Quite a lot of change over a short period of time! Pregnancy is often also a time of great emotional unfolding and a deeper development of a woman’s body-mind relationship, as she grapples with all that is happening.

Massage can be a supportive therapy that assists women throughout these changes – relieving many of the new aches and pains and other physical discomforts of pregnancy, as well as helping them reduce the everyday tension and stress they are experiencing.

What are the benefits of prenatal massage?

Massage promotes overall wellness throughout the duration of pregnancy and in the postpartum period, with several benefits:

*Promotes relaxation and minimizes stress *Helps alleviate morning sickness *Reduces fatigu *Relieves headaches *Reduces edema and lowers blood pressure *Promotes constipation relief *Alleviates backaches *Relieves leg cramps *Enhances sleep *Helps reduce pregnancy induced carpal tunnel syndrome *Facilitates better breathing *Facilitates postpartum emotional, psychological and family adjustments *Contributes to postpartum rehabilitation of abdominals and promotes structural realignment

There is an increasing amount of research studying the benefits of massage for pregnant women. Women who receive regular massage throughout their pregnancy report fewer obstetric and postpartum complications, such as reduced prematurity rates, shorter and less painful labors, and fewer days in the hospital following labor and delivery. Massage has been shown to help reduce postpartum depression, and in studies, depressed adolescent mothers reported less anxiety and depression, which was indicated by decreased stress hormones in their blood.

How does pregnancy massage accommodate my pregnant belly?

We work with each individual woman to find a very comfortable and relaxing position on the table for your body. We will help adjust you on a table using pillows and special contoured body cushions to support you and your changing shape and size. Depending on how far along you are in your pregnancy, we will adapt your positioning on the table aiming to take the pressure off your low back and hips. We will only work belly/face down on the table during the first trimester, and after that we will use combinations of reclined, face-up positions and side-lying positions. We will discuss these, and find ways to optimize your comfort and use positions that promote the best oxygen/blood circulation for both you and your baby. The further along you are in your pregnancy, the side-lying position is the safest. Most women love these cushions and want to take them home with them!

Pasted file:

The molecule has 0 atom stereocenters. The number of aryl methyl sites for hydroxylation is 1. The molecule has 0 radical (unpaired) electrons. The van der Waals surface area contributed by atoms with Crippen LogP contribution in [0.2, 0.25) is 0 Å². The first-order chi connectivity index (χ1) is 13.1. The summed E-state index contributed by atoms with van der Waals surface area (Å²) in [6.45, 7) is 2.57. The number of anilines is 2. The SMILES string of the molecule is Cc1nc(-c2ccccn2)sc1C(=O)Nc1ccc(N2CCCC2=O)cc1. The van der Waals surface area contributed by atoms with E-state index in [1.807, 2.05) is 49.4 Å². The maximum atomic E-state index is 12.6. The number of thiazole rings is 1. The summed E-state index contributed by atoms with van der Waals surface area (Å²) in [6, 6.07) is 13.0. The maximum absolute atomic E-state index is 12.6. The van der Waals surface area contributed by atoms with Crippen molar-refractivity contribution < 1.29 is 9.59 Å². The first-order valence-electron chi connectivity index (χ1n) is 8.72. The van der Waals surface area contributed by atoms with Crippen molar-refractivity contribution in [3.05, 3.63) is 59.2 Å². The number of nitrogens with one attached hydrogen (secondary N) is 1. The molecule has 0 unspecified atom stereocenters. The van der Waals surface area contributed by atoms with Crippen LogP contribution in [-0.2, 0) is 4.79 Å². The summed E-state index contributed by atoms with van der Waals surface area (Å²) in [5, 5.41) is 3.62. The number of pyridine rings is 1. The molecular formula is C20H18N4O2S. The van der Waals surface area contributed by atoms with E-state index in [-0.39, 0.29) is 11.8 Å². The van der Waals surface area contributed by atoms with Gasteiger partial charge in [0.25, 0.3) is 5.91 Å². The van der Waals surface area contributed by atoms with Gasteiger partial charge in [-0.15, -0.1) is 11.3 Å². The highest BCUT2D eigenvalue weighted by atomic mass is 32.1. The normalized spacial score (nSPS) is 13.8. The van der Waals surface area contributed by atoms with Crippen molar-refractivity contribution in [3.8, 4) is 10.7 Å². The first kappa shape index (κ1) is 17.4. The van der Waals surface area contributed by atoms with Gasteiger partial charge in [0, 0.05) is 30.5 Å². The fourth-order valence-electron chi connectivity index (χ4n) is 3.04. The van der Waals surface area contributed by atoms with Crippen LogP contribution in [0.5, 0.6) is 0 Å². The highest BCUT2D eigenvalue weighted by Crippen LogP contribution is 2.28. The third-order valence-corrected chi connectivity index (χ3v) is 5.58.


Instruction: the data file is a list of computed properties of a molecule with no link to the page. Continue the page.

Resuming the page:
In our practice, we do not use any special tables or pillows with “belly cut outs” to help you lie face down; while some women feel relief from these cushions, we are not so sure how ideal they are for receiving massage. It seems lying face down, no matter how well supported your belly is, creates too much strain on your low back and could increase intrauterine pressure, particularly once we begin applying pressure to your low back and hips during the massage. For many women, these special pregnancy pillows end up recreating some of the postural distortions that they are seeking relief from through massage.

Which techniques will be used?

Pregnancy massage is always gentle and nurturing. But that can also include appropriate deep tissue work on the back and hips. Depending on where you are in your pregnancy and how you are feeling, your therapist may use any of the following techniques:

*Breath work and body-awareness to help you adjust to your changing body

*Swedish massage, gentle stretching and limited deeper tissue work to help increase circulation and minimize developing varicosities, reduce stress and fatigue, reduce muscle cramping and spasms, and reduce fluid retention in feet and legs.

*Postural alignment techniques to help relieve the pain from strain in your hips and low back.

*Relaxation techniques to foster deeper relaxation and internal awareness.

We never do any deep abdominal work throughout the pregnancy, and avoid the abdomen all together during the first trimester. It is completely safe during this time, as your uterus is still the size of your fist and protected by the bony structure of the pelvis. However, due to the high incident of miscarriage in the first trimester, massage therapists avoid it because women tend to have some anxiety around their belly, and the objective of the massage is to reduce stress. Depending on the health of your pregnancy, we may decide to add light gliding strokes over your belly as the pregnancy progresses into the second and third trimesters. This promotes skin elasticity and circulation to the general area.